Bayer, who was diagnosed with acute lymphoblastic leukemia — a type of blood cancer, and the most common pediatric cancer — at the age of 15, explained how her diagnosis shaped who she is today.

“Having cancer gave me a determination not to be underestimated,” she said during her keynote. “And I think that has a lot to do with where I am today. I can almost pinpoint it to a single moment where this determination really started. I was always a pretty good student, but I remember being in the hospital, just a few days after being diagnosed with leukemia, and my honors biology … teacher called me.

“She said, ‘Vanessa, don't worry about schoolwork anymore. Just focus on getting better. You don't need to worry about getting good grades anymore or anything like that.’ Now, I'm sure she was very well-intentioned with this phone call. But I hung up the phone thinking why because of this random thing that happened to me … should I get worse grades, and then go to a worse college and then have a worse future?”

Bayer explained that she was upset after that conversation and felt everything was unfair, but she was determined to not let cancer define who she was.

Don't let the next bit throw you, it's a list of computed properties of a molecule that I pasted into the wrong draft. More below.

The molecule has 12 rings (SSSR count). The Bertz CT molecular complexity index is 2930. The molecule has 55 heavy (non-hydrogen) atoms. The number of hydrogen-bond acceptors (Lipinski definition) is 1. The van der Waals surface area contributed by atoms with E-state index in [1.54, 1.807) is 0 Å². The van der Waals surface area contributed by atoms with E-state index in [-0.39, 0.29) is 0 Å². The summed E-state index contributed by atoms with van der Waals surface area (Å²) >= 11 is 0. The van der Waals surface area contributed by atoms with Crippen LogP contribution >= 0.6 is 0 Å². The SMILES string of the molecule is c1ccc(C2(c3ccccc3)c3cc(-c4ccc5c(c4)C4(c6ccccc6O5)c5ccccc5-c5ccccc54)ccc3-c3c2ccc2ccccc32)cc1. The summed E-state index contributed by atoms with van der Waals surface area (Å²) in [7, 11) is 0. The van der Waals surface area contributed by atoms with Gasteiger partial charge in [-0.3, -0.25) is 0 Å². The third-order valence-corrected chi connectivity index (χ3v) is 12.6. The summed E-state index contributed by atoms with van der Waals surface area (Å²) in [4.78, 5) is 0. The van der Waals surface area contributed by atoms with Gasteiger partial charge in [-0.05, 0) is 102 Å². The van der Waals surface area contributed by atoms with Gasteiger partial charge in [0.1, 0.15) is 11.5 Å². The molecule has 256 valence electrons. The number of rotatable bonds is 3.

“As a result, I was such an overachiever,” she said. “I graduated from high school with straight A's and went on to attend an Ivy League school, the University of Pennsylvania.”

She highlighted the significance of events such as these and what they represent.

“It's about the patients, caregivers, researchers and doctors who are making a difference in the world of MPNs,” she concluded. “Thank you for all of the incredible work that you do.”

Life’s Mission

Nominated by Kapila Viges, Dr. Raajit Rampal, an associate attending physician at Memorial Sloan Kettering Cancer Center in New York, serves as a scientific adviser to the MPN Research Foundation. With this, he works with other specialists to develop new ideas and initiatives in hopes of bringing change to the rare blood cancer space.